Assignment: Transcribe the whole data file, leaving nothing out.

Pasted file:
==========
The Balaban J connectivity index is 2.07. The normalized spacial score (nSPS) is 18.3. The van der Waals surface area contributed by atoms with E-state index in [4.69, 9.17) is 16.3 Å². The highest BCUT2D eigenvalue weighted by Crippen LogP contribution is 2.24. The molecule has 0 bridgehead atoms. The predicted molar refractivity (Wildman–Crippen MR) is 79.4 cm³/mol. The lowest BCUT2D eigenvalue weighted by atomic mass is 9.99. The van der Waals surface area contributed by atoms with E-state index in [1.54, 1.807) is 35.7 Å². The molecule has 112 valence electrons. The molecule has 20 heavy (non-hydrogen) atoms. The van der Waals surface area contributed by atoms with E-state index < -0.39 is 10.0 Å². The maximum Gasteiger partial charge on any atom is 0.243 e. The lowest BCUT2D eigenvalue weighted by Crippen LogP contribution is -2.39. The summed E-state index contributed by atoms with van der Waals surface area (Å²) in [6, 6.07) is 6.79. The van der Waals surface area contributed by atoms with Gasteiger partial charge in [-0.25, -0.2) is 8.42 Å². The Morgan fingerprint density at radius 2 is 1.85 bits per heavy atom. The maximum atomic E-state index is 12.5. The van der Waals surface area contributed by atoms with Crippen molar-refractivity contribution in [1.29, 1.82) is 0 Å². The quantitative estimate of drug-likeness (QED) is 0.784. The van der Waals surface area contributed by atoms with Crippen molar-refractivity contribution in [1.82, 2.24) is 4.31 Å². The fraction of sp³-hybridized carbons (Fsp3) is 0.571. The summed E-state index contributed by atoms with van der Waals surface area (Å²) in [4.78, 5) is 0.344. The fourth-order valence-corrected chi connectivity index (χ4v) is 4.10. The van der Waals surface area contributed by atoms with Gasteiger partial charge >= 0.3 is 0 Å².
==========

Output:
The Balaban J connectivity index is 2.07. The normalized spacial score (nSPS) is 18.3. The van der Waals surface area contributed by atoms with E-state index in [4.69, 9.17) is 16.3 Å². The highest BCUT2D eigenvalue weighted by Crippen LogP contribution is 2.24. The molecule has 0 bridgehead atoms. The predicted molar refractivity (Wildman–Crippen MR) is 79.4 cm³/mol. The lowest BCUT2D eigenvalue weighted by atomic mass is 9.99. The van der Waals surface area contributed by atoms with E-state index in [1.54, 1.807) is 35.7 Å². The molecule has 112 valence electrons. The molecule has 20 heavy (non-hydrogen) atoms. The van der Waals surface area contributed by atoms with E-state index < -0.39 is 10.0 Å². The maximum Gasteiger partial charge on any atom is 0.243 e. The lowest BCUT2D eigenvalue weighted by Crippen LogP contribution is -2.39. The summed E-state index contributed by atoms with van der Waals surface area (Å²) in [6, 6.07) is 6.79. The van der Waals surface area contributed by atoms with Gasteiger partial charge in [-0.25, -0.2) is 8.42 Å². The Morgan fingerprint density at radius 2 is 1.85 bits per heavy atom. The maximum atomic E-state index is 12.5. The van der Waals surface area contributed by atoms with Crippen molar-refractivity contribution in [1.29, 1.82) is 0 Å². The quantitative estimate of drug-likeness (QED) is 0.784. The van der Waals surface area contributed by atoms with Crippen molar-refractivity contribution in [1.82, 2.24) is 4.31 Å². The fraction of sp³-hybridized carbons (Fsp3) is 0.571. The summed E-state index contributed by atoms with van der Waals surface area (Å²) in [4.78, 5) is 0.344. The fourth-order valence-corrected chi connectivity index (χ4v) is 4.10. The van der Waals surface area contributed by atoms with Gasteiger partial charge >= 0.3 is 0 Å².